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To what extent is income tax in the UK progressive? Discuss the likely effect of a cut in rates of income tax on the UK economy.

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To what extent is income tax in the UK progressive? Discuss the likely effect of a cut in rates of income tax on the UK economy Income tax is a direct tax on all incomes received by private individuals after certain allowances are made. A direct tax is a tax whose burden cannot be shifted onto someone else. This is in contrast to an indirect tax. The current structure of the UK income tax is shown below: * Personal allowance: �4,385 per annum * Lower rate 10% * Basic rate 22% * Higher rate 40% Income tax is a progressive tax. This means that as income rises the proportion or percentage of income paid in taxation rises. In the UK the lowest rate of income tax is 10 per cent, the basic rate is 22 per cent and the highest is 40 per cent. Because the marginal rate of tax rises at certain levels of taxable income, the average rate of tax paid also rises with income. Highly paid sports stars will pay most of their earned income at 40%. People in relatively low-paid jobs will pay at most the basic rate of tax. Indeed their gross income may be at a level low enough for them to avoid income tax altogether. ...read more.


This can be shown in the diagrams below: The flexibility of the economy depends upon either how close the employment level is to full employment, as mentioned above, or the factor mobility. If the labour is not mobile, no matter how far the employment level is from full employment, prices will rise to some extent. Furthermore, if there is a cut in income tax, the marginal propensity to tax in the economy is reduced. We know that the multiplier is calculated by using the following formula: So if the income tax rates are reduced, due to taxation being a leakage from the circular flow, the marginal propensity to leak is reduced, causing the multiplier to increase in size. This therefore results in any change in withdrawals or injections to have a greater effect on income. Therefore, if government increases spending, or investment increases, or any other injection or withdrawal increases, the large multiplier leads to greater changes in employment or greater changes in price. When income tax is cut, the increase in income can have negative effects on the economy. The increased income can lead to increased imports, as the UK has a large marginal propensity to import. Therefore, a large percentage of the increase in disposable income may be leaked out of the economy. ...read more.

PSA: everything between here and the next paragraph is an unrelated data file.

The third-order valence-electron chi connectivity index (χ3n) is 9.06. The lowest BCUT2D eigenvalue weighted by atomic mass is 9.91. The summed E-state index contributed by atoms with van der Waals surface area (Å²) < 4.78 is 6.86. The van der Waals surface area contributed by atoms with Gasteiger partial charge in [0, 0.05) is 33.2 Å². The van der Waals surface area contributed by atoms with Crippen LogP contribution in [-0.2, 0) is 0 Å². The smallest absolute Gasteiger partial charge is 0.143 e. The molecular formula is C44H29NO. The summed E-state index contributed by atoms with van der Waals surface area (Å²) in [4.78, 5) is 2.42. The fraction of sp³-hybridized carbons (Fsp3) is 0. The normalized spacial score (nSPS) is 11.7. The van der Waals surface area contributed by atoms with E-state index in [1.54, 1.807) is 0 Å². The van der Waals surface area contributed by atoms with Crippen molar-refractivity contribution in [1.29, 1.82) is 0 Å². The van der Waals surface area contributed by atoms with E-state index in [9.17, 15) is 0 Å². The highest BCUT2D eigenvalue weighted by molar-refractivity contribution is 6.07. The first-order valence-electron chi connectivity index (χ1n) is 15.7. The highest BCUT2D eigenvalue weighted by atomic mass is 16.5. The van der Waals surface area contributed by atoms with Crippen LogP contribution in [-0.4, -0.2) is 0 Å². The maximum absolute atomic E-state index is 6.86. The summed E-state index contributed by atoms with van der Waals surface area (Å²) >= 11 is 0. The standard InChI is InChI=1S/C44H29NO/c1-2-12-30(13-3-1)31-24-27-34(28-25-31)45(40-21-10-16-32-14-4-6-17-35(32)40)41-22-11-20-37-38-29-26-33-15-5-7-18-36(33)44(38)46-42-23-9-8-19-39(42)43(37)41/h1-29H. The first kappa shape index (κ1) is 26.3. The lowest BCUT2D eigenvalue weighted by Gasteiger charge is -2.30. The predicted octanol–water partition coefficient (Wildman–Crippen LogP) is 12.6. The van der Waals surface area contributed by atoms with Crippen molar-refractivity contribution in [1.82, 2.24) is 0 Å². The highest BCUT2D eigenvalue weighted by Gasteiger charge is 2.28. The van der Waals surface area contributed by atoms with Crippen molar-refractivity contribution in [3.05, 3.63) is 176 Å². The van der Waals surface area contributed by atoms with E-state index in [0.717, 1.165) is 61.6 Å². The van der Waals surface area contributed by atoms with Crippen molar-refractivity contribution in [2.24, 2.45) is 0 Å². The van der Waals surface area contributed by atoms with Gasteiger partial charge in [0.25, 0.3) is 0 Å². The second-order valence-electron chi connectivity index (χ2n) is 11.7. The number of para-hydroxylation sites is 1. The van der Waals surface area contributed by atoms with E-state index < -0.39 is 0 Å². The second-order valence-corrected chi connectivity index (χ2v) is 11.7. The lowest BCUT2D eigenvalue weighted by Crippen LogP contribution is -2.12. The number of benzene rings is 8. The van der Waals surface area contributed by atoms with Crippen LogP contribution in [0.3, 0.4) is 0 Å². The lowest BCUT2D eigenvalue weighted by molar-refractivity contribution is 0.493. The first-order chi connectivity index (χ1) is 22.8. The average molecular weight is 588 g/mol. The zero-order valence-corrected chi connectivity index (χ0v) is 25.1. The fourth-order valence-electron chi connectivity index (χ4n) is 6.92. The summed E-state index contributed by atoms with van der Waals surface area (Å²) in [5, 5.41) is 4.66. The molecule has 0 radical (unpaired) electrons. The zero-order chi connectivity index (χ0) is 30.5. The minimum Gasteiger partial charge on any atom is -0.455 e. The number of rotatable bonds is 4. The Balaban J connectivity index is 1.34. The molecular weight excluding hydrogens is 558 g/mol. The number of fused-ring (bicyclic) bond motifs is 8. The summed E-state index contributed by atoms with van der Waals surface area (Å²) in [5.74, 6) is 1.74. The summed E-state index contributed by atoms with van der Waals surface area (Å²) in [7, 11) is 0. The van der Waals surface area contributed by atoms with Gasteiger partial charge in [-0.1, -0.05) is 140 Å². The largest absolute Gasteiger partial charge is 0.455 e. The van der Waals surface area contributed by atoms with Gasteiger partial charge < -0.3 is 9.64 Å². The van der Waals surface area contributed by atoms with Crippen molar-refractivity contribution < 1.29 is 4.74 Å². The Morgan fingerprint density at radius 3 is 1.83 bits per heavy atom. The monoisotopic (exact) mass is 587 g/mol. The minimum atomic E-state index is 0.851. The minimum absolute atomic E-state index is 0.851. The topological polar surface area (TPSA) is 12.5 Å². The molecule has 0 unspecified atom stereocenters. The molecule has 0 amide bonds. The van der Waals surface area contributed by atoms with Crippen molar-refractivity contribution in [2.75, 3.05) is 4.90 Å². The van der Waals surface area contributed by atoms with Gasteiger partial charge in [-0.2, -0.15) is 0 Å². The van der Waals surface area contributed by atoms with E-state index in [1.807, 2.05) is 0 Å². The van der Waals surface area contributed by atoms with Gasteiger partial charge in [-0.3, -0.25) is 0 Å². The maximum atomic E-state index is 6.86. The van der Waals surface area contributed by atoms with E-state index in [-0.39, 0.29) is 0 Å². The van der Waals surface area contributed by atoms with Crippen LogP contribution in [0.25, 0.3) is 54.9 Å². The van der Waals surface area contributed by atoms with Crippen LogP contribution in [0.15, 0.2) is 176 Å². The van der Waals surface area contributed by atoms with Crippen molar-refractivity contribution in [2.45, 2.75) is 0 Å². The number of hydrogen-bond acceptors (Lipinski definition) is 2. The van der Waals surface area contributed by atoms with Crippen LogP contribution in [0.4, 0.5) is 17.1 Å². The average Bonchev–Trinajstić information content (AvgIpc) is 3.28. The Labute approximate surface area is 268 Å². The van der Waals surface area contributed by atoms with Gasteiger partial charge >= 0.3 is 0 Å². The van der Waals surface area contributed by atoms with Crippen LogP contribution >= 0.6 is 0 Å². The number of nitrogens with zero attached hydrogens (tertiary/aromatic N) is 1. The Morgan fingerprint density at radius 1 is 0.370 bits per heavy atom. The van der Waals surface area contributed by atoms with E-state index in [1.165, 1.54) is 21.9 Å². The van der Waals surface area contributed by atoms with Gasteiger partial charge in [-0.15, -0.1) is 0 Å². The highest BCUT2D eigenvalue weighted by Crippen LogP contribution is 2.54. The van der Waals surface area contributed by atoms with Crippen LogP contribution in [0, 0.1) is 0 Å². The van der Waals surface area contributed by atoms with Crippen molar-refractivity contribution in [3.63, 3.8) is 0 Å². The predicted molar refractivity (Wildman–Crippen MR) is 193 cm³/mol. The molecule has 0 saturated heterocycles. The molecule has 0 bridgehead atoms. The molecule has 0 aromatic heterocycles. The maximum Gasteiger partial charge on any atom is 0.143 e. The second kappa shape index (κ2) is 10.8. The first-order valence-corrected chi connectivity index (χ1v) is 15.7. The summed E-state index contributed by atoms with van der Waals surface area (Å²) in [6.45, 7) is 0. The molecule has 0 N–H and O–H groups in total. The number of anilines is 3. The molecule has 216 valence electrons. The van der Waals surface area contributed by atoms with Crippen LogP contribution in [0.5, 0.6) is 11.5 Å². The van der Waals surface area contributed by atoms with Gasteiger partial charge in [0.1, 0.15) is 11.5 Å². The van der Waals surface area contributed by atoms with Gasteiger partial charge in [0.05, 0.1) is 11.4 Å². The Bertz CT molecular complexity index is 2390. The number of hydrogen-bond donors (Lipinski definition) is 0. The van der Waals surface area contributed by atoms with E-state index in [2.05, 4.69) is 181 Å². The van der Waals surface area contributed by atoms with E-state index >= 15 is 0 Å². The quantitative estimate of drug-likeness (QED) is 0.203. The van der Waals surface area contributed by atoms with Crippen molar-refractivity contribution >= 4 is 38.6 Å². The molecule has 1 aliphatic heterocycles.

This is because, as tax rates fall, there is a greater incentive to work, and so increasing the substitution effect, which is reducing time spent on leisure in order to work more, resulting in longer hours worked, and thus more output produced. A tax cut can also reduce the unemployment trap. The unemployment trap is the situation where the person can earn more by staying at home claiming benefits, than by working. The fall in tax rates would lead to increased in-work disposable incomes relative to out-of work incomes. Therefore, more people would be encouraged to find employment, also resulting in more output as increased employment leads to increased production. Furthermore, as resources are shifted from the inefficient Black economy, to the more efficient legal labour market (Guttmann), productivity increases, resulting an increase in output. The Black economy is considered inefficient due to people in it having to work outside the law, making it difficult to work with transparency and having the need to cover and conceal all work. Hence, tax cuts would lead more people out of the Black economy, and into the legitimate employment. Therefore, tax cuts have both demand-side and supply-side effects on the economy. Incomes, output and prices are likely to rise and any inflationary impact being determined primarily by the level of employment in the economy. ...read more.

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